At some point, all Americans—including Utahns—need to face the truth. But it seems that the lies of America's sorest loser are still holding a significant portion of our nation's minds hostage. The adulterer-fraudster-liar-cheater-in-chief was tossed out on his ear by the American voters but, somehow, the evil still persists.
Almost a year after our democracy proved, once more, that our election system really does work, there are still Trumpublicans who are unwilling to face the facts. January 6th passed, but treason is still in the air.
After a week in which Trump's Arizona election humiliation was thoroughly confirmed, the even-bigger loser continues to lead his cheering section in delusional victory songs. Even worse, other states' Trump supporters, including some Utahns, are talking about doing more election audits, similar to the one just concluded in Maricopa County. How many times does it take? Trump lost.
Let's face it—Trump's reality was never about the art of the deal. Even his fairy godmother couldn't fix what was, mostly, a lifetime of losing the vast inheritance given to him by his father.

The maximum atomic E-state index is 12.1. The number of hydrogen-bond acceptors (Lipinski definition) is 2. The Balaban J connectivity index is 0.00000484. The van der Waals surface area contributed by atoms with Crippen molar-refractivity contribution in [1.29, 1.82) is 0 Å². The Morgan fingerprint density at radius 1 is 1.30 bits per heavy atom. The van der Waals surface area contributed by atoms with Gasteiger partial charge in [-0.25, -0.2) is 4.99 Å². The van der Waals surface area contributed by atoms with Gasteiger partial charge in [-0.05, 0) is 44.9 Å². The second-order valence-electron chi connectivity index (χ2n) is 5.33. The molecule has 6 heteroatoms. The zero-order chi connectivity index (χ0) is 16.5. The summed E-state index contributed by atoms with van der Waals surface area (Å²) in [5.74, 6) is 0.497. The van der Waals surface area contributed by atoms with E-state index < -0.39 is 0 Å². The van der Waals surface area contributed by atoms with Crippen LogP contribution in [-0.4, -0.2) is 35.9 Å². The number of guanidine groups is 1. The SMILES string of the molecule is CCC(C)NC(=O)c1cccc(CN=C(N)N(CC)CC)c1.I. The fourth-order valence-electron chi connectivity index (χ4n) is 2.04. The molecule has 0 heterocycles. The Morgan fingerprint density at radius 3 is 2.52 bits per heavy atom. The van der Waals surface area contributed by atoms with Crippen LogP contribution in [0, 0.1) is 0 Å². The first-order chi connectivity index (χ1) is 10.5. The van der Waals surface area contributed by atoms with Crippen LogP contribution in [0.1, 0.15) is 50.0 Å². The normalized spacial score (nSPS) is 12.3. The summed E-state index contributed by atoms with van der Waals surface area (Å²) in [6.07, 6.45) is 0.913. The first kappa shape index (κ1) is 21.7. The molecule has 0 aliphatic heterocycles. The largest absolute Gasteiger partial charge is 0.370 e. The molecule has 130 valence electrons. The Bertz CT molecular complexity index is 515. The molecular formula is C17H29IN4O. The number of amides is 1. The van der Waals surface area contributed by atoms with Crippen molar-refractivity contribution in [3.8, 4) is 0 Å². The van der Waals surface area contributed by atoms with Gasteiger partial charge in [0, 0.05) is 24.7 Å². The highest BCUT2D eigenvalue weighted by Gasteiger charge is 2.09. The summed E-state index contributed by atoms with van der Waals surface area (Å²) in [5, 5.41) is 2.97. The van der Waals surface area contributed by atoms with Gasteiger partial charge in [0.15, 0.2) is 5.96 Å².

While "The Donald" always claimed to be the premier self-made wizard of business acumen, one must look far and wide for any of his ventures that actually made any money. Conversely, the boneyard of discarded businesses, bankruptcies, court findings of fraud and money bleeding out through every crack and orifice was the typical scenery of Donald Trump's so-called business empire. With the exception of his TV show—a bonafide hit in its time that earned millions—it's questionable that he was ever a winner.
But there's no question that the Comb-over Clown does have a special gift. It is virtually his entire legacy, and it's called the Art of the Lie. Without the slightest hint of a blush, Trump is a man who will never speak the truth. America's fact-checkers and nose-measurers have verified thousands of lies, many so stupidly outrageous that even a child could easily ferret them out.